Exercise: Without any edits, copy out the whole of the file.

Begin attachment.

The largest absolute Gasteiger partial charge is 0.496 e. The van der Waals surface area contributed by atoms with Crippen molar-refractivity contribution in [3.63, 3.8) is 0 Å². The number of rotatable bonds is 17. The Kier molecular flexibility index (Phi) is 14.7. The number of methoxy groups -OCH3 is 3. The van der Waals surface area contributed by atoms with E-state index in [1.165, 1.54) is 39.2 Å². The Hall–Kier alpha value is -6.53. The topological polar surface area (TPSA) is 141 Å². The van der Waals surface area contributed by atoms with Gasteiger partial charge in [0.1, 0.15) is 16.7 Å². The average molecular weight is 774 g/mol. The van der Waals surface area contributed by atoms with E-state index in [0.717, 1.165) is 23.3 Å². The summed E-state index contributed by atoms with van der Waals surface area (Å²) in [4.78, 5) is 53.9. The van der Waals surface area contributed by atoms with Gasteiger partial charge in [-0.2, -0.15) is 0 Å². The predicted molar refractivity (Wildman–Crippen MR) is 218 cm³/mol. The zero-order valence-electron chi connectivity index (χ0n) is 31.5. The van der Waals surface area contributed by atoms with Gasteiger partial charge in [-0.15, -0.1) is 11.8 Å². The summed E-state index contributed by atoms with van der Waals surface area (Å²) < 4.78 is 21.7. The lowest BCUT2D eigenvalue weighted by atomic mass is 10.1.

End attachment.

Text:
The largest absolute Gasteiger partial charge is 0.496 e. The van der Waals surface area contributed by atoms with Crippen molar-refractivity contribution in [3.63, 3.8) is 0 Å². The number of rotatable bonds is 17. The Kier molecular flexibility index (Phi) is 14.7. The number of methoxy groups -OCH3 is 3. The van der Waals surface area contributed by atoms with E-state index in [1.165, 1.54) is 39.2 Å². The Hall–Kier alpha value is -6.53. The topological polar surface area (TPSA) is 141 Å². The van der Waals surface area contributed by atoms with Gasteiger partial charge in [0.1, 0.15) is 16.7 Å². The average molecular weight is 774 g/mol. The van der Waals surface area contributed by atoms with E-state index in [0.717, 1.165) is 23.3 Å². The summed E-state index contributed by atoms with van der Waals surface area (Å²) in [4.78, 5) is 53.9. The van der Waals surface area contributed by atoms with Gasteiger partial charge in [-0.2, -0.15) is 0 Å². The predicted molar refractivity (Wildman–Crippen MR) is 218 cm³/mol. The zero-order valence-electron chi connectivity index (χ0n) is 31.5. The van der Waals surface area contributed by atoms with Gasteiger partial charge in [-0.15, -0.1) is 11.8 Å². The summed E-state index contributed by atoms with van der Waals surface area (Å²) < 4.78 is 21.7. The lowest BCUT2D eigenvalue weighted by atomic mass is 10.1.